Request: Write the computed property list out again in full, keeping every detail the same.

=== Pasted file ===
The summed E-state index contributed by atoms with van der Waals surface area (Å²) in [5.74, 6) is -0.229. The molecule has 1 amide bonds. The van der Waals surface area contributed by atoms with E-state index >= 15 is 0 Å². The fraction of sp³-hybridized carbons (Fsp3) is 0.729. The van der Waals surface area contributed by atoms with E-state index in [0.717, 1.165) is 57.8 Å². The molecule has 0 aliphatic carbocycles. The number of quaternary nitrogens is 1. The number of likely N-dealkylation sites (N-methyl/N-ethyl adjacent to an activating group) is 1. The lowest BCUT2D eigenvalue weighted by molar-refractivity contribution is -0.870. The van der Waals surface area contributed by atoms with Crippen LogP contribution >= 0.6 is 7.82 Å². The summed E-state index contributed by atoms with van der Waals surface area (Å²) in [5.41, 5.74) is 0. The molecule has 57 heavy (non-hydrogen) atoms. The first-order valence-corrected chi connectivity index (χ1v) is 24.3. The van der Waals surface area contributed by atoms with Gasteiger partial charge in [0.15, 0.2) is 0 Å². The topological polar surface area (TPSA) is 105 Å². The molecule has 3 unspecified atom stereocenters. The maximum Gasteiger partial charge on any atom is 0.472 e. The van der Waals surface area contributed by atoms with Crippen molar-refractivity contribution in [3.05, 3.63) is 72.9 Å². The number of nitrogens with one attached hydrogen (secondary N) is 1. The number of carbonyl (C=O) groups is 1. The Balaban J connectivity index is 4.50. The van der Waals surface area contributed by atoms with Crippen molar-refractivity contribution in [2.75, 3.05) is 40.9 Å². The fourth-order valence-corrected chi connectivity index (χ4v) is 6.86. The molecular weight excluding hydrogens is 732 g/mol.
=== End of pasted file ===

The summed E-state index contributed by atoms with van der Waals surface area (Å²) in [5.74, 6) is -0.229. The molecule has 1 amide bonds. The van der Waals surface area contributed by atoms with E-state index >= 15 is 0 Å². The fraction of sp³-hybridized carbons (Fsp3) is 0.729. The van der Waals surface area contributed by atoms with E-state index in [0.717, 1.165) is 57.8 Å². The molecule has 0 aliphatic carbocycles. The number of quaternary nitrogens is 1. The number of likely N-dealkylation sites (N-methyl/N-ethyl adjacent to an activating group) is 1. The lowest BCUT2D eigenvalue weighted by molar-refractivity contribution is -0.870. The van der Waals surface area contributed by atoms with Crippen LogP contribution >= 0.6 is 7.82 Å². The summed E-state index contributed by atoms with van der Waals surface area (Å²) in [5.41, 5.74) is 0. The molecule has 57 heavy (non-hydrogen) atoms. The first-order valence-corrected chi connectivity index (χ1v) is 24.3. The van der Waals surface area contributed by atoms with Gasteiger partial charge in [0.15, 0.2) is 0 Å². The topological polar surface area (TPSA) is 105 Å². The molecule has 3 unspecified atom stereocenters. The maximum Gasteiger partial charge on any atom is 0.472 e. The van der Waals surface area contributed by atoms with Crippen molar-refractivity contribution in [3.05, 3.63) is 72.9 Å². The number of nitrogens with one attached hydrogen (secondary N) is 1. The number of carbonyl (C=O) groups is 1. The Balaban J connectivity index is 4.50. The van der Waals surface area contributed by atoms with Crippen molar-refractivity contribution in [2.75, 3.05) is 40.9 Å². The fourth-order valence-corrected chi connectivity index (χ4v) is 6.86. The molecular weight excluding hydrogens is 732 g/mol.